Watch | Manipur's formidable women's polo team

A video based on the Indian women who take reins in modern polo's birthplace

In the 1850s a group of soldiers of the East India Company saw some exiled Manipuri princes play a game that looked like hockey on horseback.

The game was Sagol Kangjei, from which originated modern-day polo. Polo is now played widely across Britain, Australia, Argentina and the U.S., among 70-odd countries.

In Manipur the game is deeply entrenched in culture, religion and in the everyday lives of people. It has its own horse-deity, shrine and ceremonies and is still played during Lai Haraoba, a Meitei festival.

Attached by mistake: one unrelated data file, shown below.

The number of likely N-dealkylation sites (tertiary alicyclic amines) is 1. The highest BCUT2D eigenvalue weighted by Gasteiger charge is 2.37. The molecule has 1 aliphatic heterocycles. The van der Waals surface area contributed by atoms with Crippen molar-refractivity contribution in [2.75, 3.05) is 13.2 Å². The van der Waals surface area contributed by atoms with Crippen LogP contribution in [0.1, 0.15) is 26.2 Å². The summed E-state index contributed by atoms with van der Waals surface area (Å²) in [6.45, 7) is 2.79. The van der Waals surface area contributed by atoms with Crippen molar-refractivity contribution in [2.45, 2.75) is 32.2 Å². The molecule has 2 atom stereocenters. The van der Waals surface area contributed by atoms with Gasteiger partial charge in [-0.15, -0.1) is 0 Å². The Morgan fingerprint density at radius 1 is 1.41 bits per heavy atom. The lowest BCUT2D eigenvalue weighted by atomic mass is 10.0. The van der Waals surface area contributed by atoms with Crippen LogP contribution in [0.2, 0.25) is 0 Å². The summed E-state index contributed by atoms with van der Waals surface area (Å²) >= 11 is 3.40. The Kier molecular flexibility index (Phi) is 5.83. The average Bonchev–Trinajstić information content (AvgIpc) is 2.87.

Also read: Polo to the people: the journey of the game beyond royals and the Army

But there has been a quiet revolution in Manipuri polo. Today, Manipur has about two dozen women professional polo players representing two-thirds of all women polo players in India.

It was the efforts of the All Manipur Polo Association that got women into the sport in the 1980s. In 1992, women participated in a match held in Manipur. In 2016,  Huntré! Equine, a social enterprise, brought international attention to Manipur’s women players. And the first Manipur Statehood Day Women’s Polo Tournament was held in Imphal.

Also read: Two millennia after the first Manipuri polo match, a women’s team is ushering in a quiet revolution

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Printable version | Apr 5, 2020 3:09:50 AM |

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